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Wildy’s Book News

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Vol 23 No 4 April/May 2018

Book of the Month

Cover of Williams, Mortimer and Sunnucks: Executors, Administrators and Probate

Williams, Mortimer and Sunnucks: Executors, Administrators and Probate

Edited by: Alexander Learmonth, Charlotte Ford, Julia Clark, John Ross Martyn
Price: £295.00

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UK Public Holiday Monday 28th May

Wildy's will be closed on Monday 28th May, re-opening on Tuesday 29th.

Online book orders received during the time we are closed will be processed as soon as possible once we re-open on Tuesday.

As usual credit cards will not be charged until the order is processed and ready to despatch.

Any Sweet & Maxwell or Lexis eBook orders placed after 4pm on the Friday 25th May will not be processed until Tuesday May 29th. UK orders for other publishers will be processed as normal. All non-UK eBook orders will be processed on Tuesday May 29th.

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Methods of Interpretation: How the Supreme Court Reads the Constitution


ISBN13: 9780195377118
Published: April 2009
Publisher: Oxford University Press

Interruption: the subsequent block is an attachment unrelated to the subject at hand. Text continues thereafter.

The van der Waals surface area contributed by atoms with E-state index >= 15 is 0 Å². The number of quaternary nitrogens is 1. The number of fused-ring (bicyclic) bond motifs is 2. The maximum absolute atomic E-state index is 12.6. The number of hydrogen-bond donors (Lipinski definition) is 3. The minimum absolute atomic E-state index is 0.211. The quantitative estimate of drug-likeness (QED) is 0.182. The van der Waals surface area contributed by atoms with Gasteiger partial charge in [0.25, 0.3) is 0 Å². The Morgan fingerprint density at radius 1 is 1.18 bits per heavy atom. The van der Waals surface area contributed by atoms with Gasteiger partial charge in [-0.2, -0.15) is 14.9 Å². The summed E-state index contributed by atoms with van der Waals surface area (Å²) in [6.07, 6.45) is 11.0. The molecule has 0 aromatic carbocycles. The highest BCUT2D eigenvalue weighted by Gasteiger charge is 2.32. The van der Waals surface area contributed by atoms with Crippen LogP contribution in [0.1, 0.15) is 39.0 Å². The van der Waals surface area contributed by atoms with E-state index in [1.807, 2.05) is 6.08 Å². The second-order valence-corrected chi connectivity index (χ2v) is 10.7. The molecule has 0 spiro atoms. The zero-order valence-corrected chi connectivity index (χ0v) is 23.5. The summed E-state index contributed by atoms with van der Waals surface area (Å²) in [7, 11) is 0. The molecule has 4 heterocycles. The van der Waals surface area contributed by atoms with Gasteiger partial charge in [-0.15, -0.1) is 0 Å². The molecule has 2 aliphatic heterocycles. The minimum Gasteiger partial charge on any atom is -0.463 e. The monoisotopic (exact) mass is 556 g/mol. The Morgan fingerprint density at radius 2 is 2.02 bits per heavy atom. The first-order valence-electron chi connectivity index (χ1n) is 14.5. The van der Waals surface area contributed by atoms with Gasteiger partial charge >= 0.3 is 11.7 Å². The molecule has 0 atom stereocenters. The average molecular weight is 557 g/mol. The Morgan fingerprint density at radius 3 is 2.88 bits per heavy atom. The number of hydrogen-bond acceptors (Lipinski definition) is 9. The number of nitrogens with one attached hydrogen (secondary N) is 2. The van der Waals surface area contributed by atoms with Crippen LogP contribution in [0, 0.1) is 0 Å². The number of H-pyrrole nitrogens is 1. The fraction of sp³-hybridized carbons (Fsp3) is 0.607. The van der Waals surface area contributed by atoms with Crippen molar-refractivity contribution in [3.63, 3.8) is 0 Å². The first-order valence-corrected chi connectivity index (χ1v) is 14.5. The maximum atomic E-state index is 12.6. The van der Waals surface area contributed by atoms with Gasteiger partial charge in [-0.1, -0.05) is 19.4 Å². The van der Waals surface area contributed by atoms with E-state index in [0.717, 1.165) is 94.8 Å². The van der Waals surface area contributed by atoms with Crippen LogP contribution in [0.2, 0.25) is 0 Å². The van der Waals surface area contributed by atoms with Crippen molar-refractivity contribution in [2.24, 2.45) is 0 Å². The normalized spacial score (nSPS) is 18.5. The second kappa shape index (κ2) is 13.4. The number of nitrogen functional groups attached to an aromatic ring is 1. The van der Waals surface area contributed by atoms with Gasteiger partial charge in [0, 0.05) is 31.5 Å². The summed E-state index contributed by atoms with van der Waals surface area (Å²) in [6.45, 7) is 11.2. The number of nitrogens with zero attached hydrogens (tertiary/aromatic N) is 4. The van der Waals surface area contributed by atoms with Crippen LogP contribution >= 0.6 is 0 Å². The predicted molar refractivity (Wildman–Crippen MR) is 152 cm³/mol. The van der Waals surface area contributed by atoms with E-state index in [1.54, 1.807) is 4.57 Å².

Country of Publication: USA
Format: Hardback
Price: £72.00



Despatched in 5 to 7 days.

This book examines the various methodologies the Supreme Court, and individual justices, have employed throughout history when interpreting the Constitution. Rather than attempting to set forth an overall theory of constitutional interpretation or plunge into the never ending scholarly debate over interpretative theory, Lackland H. Bloom focuses exclusively on what the Court and individual justices have done and said about constitutional interpretation in the course of deciding constitutional cases.

He identifies many of the best, and a few of the worst, examples of particular interpretative methodologies, as well as the best examples of explicit discussions of constitutional interpretation by the Court and individual justices.

Professor Bloom pays particular focus on the Supreme Court's approaches to constitutional interpretation since it is the Court that sets the standards. Although commentators may have the final word on what constitutional interpretation should be, he argues that the Court essentially has the final word on what it actually is.